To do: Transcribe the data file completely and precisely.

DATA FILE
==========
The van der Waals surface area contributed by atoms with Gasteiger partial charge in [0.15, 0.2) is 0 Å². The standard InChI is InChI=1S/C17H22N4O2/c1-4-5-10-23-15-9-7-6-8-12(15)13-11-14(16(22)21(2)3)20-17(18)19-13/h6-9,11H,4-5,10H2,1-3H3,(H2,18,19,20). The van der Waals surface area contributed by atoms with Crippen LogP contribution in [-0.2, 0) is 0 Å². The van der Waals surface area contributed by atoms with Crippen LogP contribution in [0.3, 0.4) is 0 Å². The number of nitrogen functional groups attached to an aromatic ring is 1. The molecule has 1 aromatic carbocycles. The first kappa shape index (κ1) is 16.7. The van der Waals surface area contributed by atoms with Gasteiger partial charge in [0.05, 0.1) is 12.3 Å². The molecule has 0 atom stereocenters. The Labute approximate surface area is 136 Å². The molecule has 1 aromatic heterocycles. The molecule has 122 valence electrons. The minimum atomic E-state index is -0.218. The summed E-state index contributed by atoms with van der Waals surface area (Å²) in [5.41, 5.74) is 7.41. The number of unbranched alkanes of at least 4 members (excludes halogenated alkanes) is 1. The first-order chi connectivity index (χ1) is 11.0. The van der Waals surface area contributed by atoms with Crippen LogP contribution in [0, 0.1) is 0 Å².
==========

The van der Waals surface area contributed by atoms with Gasteiger partial charge in [0.15, 0.2) is 0 Å². The standard InChI is InChI=1S/C17H22N4O2/c1-4-5-10-23-15-9-7-6-8-12(15)13-11-14(16(22)21(2)3)20-17(18)19-13/h6-9,11H,4-5,10H2,1-3H3,(H2,18,19,20). The van der Waals surface area contributed by atoms with Crippen LogP contribution in [-0.2, 0) is 0 Å². The van der Waals surface area contributed by atoms with Crippen LogP contribution in [0.3, 0.4) is 0 Å². The number of nitrogen functional groups attached to an aromatic ring is 1. The molecule has 1 aromatic carbocycles. The first kappa shape index (κ1) is 16.7. The van der Waals surface area contributed by atoms with Gasteiger partial charge in [0.05, 0.1) is 12.3 Å². The molecule has 0 atom stereocenters. The Labute approximate surface area is 136 Å². The molecule has 1 aromatic heterocycles. The molecule has 122 valence electrons. The minimum atomic E-state index is -0.218. The summed E-state index contributed by atoms with van der Waals surface area (Å²) in [5.41, 5.74) is 7.41. The number of unbranched alkanes of at least 4 members (excludes halogenated alkanes) is 1. The first-order chi connectivity index (χ1) is 11.0. The van der Waals surface area contributed by atoms with Crippen LogP contribution in [0, 0.1) is 0 Å².